HOW CAN FORSAKEN REVENUE BE GOOD FOR CALIFORNIA?

Bob Tippee

A state government in a fiscal crisis would never spend money in order rid itself of a revenue source—would it?

It might if the state it governs is California.

Gov. Gray Davis wants the federal government to buy back 36 undeveloped oil and gas leases on the Outer Continental Shelf off central California.

"What's good for Florida is good for California," he declared after the federal government bought back seven disputed leases off Florida for $115 million last May.

He might end up wishing he hadn't said that.

In a letter to Davis expressing willingness to negotiate, Interior Sec. Gail Norton pointed out that Florida, unlike California, had never shared in revenue generated by the repurchased leases.

"As we consider resolution of these leases in California," she wrote, "it is important to note that the federal government will expect the state of California, which has received substantial revenues from some of those leases, to be a contributor to such a settlement."

She helpfully added that California has received $2,017,703,578 from all OCS activities since 1968.

In fiscal 2001 alone, California received $32,416,425 in federal disbursements related to the OCS.

For a state with a general budget of $80 billion/year, that's not a lot of money.

For a state that will accumulate a deficit totaling an estimated $52 billion over the next 5 years, however, any revenue at all has to be welcome.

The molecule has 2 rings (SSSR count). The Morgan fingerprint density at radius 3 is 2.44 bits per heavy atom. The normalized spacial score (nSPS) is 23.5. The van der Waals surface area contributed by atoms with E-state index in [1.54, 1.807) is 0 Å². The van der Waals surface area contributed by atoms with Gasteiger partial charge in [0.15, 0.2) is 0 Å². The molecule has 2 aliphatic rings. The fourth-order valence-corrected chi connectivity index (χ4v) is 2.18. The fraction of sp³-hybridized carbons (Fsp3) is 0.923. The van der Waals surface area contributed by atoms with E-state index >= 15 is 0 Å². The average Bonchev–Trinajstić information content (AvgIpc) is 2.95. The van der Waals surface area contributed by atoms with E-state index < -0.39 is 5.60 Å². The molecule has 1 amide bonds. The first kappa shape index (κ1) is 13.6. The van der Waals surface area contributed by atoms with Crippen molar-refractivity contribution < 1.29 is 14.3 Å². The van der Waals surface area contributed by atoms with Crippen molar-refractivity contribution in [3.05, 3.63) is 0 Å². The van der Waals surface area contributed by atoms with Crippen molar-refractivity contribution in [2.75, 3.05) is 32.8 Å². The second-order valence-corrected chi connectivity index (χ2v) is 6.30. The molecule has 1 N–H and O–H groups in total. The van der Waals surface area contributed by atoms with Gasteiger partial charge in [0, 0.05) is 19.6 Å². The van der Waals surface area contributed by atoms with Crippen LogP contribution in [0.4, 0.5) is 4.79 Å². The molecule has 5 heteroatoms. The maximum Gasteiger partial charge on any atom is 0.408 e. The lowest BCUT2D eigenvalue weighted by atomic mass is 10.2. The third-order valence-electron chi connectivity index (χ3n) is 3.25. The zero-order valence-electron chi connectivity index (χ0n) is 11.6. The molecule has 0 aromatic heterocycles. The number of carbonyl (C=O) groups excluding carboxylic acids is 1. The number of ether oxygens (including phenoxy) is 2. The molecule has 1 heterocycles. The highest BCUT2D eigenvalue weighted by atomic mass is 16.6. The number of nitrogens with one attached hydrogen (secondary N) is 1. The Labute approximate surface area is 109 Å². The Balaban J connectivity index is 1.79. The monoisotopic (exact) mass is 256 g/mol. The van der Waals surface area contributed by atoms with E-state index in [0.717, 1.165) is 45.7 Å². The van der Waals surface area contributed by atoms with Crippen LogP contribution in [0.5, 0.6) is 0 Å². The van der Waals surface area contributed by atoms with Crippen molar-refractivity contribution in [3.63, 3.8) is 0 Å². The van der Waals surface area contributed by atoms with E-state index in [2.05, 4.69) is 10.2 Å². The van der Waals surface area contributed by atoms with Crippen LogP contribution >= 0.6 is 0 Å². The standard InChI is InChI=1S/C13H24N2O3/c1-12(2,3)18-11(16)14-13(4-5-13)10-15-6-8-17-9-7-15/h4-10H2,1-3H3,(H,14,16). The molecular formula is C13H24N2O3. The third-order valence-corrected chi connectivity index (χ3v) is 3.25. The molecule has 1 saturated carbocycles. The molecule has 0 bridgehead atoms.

…Unless, of course, the state is California and the revenue comes from offshore oil and gas.

The $32 million/year the state receives from OCS activities is a fraction of what the figure could be. But California has stymied exploration and development of a federally owned resource, so oil and gas production remains far below potential. And so do royalties.

Oh, well. The state government just doesn't want the money.

And soon it might help the federal government buy back leases purchased in good faith during 1968-84 for a total of $1.1 billion.

How a deal like that can be good for a broke state like California is a mystery. It's certainly rotten for the rest of the country.

(Online Aug. 23, 2002; author's e-mail: bobt@ogjonline.com)

Related Articles

Range cuts 2015 capital budget to $870 million

01/15/2015 Range Resources Corp., Ft. Worth., has reduced its capital budget for 2015 to $870 million from the previously reported $1.3 billion, which already...

Conoco’s Lance calls for repeal of US crude oil export ban

01/15/2015 The US crude export ban that was imposed in 1975 should be repealed 40 years later to ensure the US oil and gas renaissance continues, ConocoPhilli...